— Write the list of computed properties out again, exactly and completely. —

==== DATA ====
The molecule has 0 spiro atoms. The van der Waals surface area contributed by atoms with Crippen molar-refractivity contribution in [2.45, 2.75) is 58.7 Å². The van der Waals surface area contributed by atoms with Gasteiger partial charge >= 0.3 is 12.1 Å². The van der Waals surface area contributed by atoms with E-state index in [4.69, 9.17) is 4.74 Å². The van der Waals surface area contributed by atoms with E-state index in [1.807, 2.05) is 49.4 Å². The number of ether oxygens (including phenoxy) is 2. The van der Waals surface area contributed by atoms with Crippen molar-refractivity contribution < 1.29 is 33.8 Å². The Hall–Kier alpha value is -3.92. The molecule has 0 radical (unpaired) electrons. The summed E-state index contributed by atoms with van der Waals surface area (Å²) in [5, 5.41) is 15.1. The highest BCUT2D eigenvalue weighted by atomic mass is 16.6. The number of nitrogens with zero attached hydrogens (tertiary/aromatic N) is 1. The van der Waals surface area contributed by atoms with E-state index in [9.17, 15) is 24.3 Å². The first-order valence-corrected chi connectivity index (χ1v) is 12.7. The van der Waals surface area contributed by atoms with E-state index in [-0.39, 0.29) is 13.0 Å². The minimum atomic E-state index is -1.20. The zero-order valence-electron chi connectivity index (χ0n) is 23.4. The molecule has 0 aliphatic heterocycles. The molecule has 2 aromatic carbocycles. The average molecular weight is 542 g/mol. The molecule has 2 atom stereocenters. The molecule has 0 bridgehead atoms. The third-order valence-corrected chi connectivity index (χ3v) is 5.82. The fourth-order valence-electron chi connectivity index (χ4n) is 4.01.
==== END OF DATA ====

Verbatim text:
The molecule has 0 spiro atoms. The van der Waals surface area contributed by atoms with Crippen molar-refractivity contribution in [2.45, 2.75) is 58.7 Å². The van der Waals surface area contributed by atoms with Gasteiger partial charge >= 0.3 is 12.1 Å². The van der Waals surface area contributed by atoms with E-state index in [4.69, 9.17) is 4.74 Å². The van der Waals surface area contributed by atoms with E-state index in [1.807, 2.05) is 49.4 Å². The number of ether oxygens (including phenoxy) is 2. The van der Waals surface area contributed by atoms with Crippen molar-refractivity contribution < 1.29 is 33.8 Å². The Hall–Kier alpha value is -3.92. The molecule has 0 radical (unpaired) electrons. The summed E-state index contributed by atoms with van der Waals surface area (Å²) in [5, 5.41) is 15.1. The highest BCUT2D eigenvalue weighted by atomic mass is 16.6. The number of nitrogens with zero attached hydrogens (tertiary/aromatic N) is 1. The van der Waals surface area contributed by atoms with E-state index in [9.17, 15) is 24.3 Å². The first-order valence-corrected chi connectivity index (χ1v) is 12.7. The van der Waals surface area contributed by atoms with E-state index in [-0.39, 0.29) is 13.0 Å². The minimum atomic E-state index is -1.20. The zero-order valence-electron chi connectivity index (χ0n) is 23.4. The molecule has 0 aliphatic heterocycles. The molecule has 2 aromatic carbocycles. The average molecular weight is 542 g/mol. The molecule has 2 atom stereocenters. The molecule has 0 bridgehead atoms. The third-order valence-corrected chi connectivity index (χ3v) is 5.82. The fourth-order valence-electron chi connectivity index (χ4n) is 4.01.